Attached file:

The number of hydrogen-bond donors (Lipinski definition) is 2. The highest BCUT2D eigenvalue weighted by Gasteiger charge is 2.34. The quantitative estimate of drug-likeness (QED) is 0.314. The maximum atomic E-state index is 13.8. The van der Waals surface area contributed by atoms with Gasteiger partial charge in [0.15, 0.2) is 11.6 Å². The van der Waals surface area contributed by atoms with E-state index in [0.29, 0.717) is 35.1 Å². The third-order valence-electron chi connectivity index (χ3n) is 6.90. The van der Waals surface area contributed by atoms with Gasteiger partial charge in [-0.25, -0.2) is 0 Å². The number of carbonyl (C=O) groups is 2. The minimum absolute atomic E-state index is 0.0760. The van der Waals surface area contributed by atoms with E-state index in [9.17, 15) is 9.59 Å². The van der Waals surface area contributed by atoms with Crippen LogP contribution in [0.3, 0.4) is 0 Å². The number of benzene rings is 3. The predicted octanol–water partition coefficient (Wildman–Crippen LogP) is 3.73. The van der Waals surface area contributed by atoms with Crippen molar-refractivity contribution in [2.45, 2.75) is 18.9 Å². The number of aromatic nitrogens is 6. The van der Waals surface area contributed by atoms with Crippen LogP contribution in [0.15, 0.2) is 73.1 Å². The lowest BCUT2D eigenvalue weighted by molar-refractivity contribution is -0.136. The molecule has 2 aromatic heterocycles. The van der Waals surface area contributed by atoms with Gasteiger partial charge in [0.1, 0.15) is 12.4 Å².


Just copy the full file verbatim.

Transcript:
The number of hydrogen-bond donors (Lipinski definition) is 2. The highest BCUT2D eigenvalue weighted by Gasteiger charge is 2.34. The quantitative estimate of drug-likeness (QED) is 0.314. The maximum atomic E-state index is 13.8. The van der Waals surface area contributed by atoms with Gasteiger partial charge in [0.15, 0.2) is 11.6 Å². The van der Waals surface area contributed by atoms with E-state index in [0.29, 0.717) is 35.1 Å². The third-order valence-electron chi connectivity index (χ3n) is 6.90. The van der Waals surface area contributed by atoms with Gasteiger partial charge in [-0.25, -0.2) is 0 Å². The number of carbonyl (C=O) groups is 2. The minimum absolute atomic E-state index is 0.0760. The van der Waals surface area contributed by atoms with E-state index in [9.17, 15) is 9.59 Å². The van der Waals surface area contributed by atoms with Crippen LogP contribution in [0.3, 0.4) is 0 Å². The number of benzene rings is 3. The predicted octanol–water partition coefficient (Wildman–Crippen LogP) is 3.73. The van der Waals surface area contributed by atoms with Crippen molar-refractivity contribution in [2.45, 2.75) is 18.9 Å². The number of aromatic nitrogens is 6. The van der Waals surface area contributed by atoms with Crippen LogP contribution in [0.15, 0.2) is 73.1 Å². The lowest BCUT2D eigenvalue weighted by molar-refractivity contribution is -0.136. The molecule has 2 aromatic heterocycles. The van der Waals surface area contributed by atoms with Gasteiger partial charge in [0.1, 0.15) is 12.4 Å².